As we know, the world of work has been turned on its head in recent years and continues to change every day. The traditional org structure – that sees hierarchies of managers and reports – is no longer an accurate reflection of the way employees connect within and across teams, and how relationships are built and maintained. In addition, the rise of the millennial generation in the workplace sees multi-talented people working across functions and following their interests across a career.
The value of interconnected teams
In an organisation that promotes and encourages this diversity, a person might belong to one team and be connected to another, they could serve as a mentor, friend or co-ordinator to multiple people across different departments, creating deeper connections and promoting the exchange of ideas, knowledge and skills.
Teams will benefit from those who are able to flex between different projects, problems and functions and bring diverse viewpoints. Additionally, employees who feel bonded to their co-workers are more physically and mentally fit, leading to better productivity outcomes.
What does a modern cross-functional team look like?
A cross-functional team may be spread out across multiple roles or even sites. for example, a data analyst might be embedded within a satellite sales team to help them respond agilely to results, or a finance team member could be seconded to HR to assist with number crunching. A cross-functional working group may come together from across the organisation’s departments and seniority levels for a specific project and then disband upon completion.
Rather than sticking to rigid role descriptions and departmental hierarchies, organisations that promote cross-functionality are better able to keep up in a volatile and changeable business arena. They can direct headcount to where it’s most needed and maintain a workforce that values collaboration, co-operation, and learning.
The power of the strongly linked individuals
This kind of flexibility and flow across business units not only benefits projects, teams and the organisation as a whole, but is also extremely powerful on an individual level. Those who feel connected to their workplace are more likely to be more engaged and loyal.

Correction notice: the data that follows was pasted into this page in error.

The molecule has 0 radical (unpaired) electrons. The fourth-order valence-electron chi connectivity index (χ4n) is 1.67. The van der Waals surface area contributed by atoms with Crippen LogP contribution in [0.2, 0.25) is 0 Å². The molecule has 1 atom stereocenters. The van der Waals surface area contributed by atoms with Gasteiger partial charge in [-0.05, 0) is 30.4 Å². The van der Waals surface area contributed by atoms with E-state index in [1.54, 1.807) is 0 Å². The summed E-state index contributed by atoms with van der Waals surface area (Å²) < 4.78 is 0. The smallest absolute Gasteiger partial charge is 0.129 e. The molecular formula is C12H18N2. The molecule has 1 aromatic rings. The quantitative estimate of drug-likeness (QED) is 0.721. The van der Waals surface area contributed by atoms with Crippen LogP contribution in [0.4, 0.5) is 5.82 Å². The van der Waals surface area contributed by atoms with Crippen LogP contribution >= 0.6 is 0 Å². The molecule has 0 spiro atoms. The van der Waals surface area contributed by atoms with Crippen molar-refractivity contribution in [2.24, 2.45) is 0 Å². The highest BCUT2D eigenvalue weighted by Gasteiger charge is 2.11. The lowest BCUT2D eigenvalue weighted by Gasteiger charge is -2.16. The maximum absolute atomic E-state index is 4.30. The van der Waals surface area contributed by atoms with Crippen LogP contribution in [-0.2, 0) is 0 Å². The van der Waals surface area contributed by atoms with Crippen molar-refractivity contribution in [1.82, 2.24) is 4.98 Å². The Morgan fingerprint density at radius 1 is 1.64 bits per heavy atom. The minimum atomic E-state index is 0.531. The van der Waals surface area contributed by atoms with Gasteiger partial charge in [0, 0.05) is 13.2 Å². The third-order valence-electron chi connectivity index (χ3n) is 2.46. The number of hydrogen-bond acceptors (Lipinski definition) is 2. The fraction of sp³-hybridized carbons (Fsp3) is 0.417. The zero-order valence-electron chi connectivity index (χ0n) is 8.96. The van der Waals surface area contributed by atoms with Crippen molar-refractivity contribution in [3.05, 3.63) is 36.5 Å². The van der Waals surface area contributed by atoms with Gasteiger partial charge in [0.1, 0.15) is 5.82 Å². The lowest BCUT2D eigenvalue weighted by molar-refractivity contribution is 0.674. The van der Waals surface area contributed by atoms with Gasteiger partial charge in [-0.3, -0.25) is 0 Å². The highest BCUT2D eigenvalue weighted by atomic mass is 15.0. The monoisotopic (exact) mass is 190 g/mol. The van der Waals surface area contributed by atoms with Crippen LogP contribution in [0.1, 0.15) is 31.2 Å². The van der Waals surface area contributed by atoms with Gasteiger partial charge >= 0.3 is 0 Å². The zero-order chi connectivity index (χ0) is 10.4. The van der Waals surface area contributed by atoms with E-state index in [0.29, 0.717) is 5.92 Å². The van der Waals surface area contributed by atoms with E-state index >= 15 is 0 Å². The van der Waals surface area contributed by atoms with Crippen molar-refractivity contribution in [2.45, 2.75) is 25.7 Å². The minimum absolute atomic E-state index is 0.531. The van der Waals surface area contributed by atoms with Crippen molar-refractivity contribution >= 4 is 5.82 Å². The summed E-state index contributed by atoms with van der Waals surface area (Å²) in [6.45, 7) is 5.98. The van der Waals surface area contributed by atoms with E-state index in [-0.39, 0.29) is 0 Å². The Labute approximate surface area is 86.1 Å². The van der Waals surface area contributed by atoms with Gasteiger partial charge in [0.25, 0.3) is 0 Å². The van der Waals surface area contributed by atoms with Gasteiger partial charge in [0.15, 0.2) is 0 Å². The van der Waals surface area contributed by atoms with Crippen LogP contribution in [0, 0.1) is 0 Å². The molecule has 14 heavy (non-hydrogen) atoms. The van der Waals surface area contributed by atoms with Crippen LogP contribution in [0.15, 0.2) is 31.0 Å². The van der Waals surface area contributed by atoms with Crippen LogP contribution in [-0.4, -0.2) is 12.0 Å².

Additionally, highly networked individuals within your organisation will be influential when it comes to culture – for better or worse. The individuals with the strongest links to others in the organisation may influence workplace motivation and others’ feelings of connectivity to a team, an organisation or its mission, as well as their opinions and information.
How to understand modern employee networks
So how can you identify these individuals and keep them engaged? While there is a huge opportunity here for HR departments to gain value from understanding these networks, they are often informal and much more difficult to chart than a traditional structure. The answer lies in making smart use of data and people analytics to uncover how people communicate and with whom, which employees are the most networked in the organisation, and how information flows around those networks.
Once mapped, it’s possible to adapt employee networks that optimise your human capital, identifying and retaining those highly networked individuals, leveraging intangibles like the spread of ideas, the sharing of advice, mentorship relationships and social connections.
With these individuals and their influence measured, issues like succession planning become illuminated – those individuals who show leadership potential, who are connected with their colleagues, the organisation and its aims, are easier to identify and therefore nurture.
At Hibob, we understand the modern way of work and built our platform based on this knowledge. Our dynamic org charts provide a complete picture of the relationships between people, teams, and departments to help you make data-driven decisions about your people.